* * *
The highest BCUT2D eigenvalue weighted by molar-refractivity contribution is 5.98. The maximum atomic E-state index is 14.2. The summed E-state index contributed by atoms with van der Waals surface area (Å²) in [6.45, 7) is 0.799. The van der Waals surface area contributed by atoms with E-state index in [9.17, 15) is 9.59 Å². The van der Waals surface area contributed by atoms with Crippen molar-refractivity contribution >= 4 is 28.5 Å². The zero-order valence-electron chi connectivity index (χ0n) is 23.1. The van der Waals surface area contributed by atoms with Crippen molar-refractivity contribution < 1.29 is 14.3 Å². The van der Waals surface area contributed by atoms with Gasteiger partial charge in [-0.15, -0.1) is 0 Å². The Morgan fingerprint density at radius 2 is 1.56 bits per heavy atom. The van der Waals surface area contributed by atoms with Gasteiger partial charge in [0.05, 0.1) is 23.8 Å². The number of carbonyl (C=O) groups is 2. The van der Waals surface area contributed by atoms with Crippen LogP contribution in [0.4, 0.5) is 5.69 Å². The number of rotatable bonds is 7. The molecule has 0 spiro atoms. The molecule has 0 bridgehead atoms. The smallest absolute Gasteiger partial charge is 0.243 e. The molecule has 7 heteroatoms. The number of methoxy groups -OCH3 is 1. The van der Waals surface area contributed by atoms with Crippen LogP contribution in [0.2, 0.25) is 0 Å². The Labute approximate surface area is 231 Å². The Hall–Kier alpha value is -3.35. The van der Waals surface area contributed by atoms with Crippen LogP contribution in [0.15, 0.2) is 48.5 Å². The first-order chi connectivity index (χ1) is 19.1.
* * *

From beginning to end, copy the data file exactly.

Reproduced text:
The highest BCUT2D eigenvalue weighted by molar-refractivity contribution is 5.98. The maximum atomic E-state index is 14.2. The summed E-state index contributed by atoms with van der Waals surface area (Å²) in [6.45, 7) is 0.799. The van der Waals surface area contributed by atoms with E-state index in [9.17, 15) is 9.59 Å². The van der Waals surface area contributed by atoms with Crippen molar-refractivity contribution >= 4 is 28.5 Å². The zero-order valence-electron chi connectivity index (χ0n) is 23.1. The van der Waals surface area contributed by atoms with Crippen molar-refractivity contribution < 1.29 is 14.3 Å². The van der Waals surface area contributed by atoms with Gasteiger partial charge in [-0.15, -0.1) is 0 Å². The Morgan fingerprint density at radius 2 is 1.56 bits per heavy atom. The van der Waals surface area contributed by atoms with Gasteiger partial charge in [0.05, 0.1) is 23.8 Å². The number of carbonyl (C=O) groups is 2. The van der Waals surface area contributed by atoms with Crippen LogP contribution in [0.4, 0.5) is 5.69 Å². The number of rotatable bonds is 7. The molecule has 0 spiro atoms. The molecule has 0 bridgehead atoms. The smallest absolute Gasteiger partial charge is 0.243 e. The molecule has 7 heteroatoms. The number of methoxy groups -OCH3 is 1. The van der Waals surface area contributed by atoms with Crippen LogP contribution in [0.2, 0.25) is 0 Å². The Labute approximate surface area is 231 Å². The Hall–Kier alpha value is -3.35. The van der Waals surface area contributed by atoms with Crippen LogP contribution in [0.15, 0.2) is 48.5 Å². The first-order chi connectivity index (χ1) is 19.1.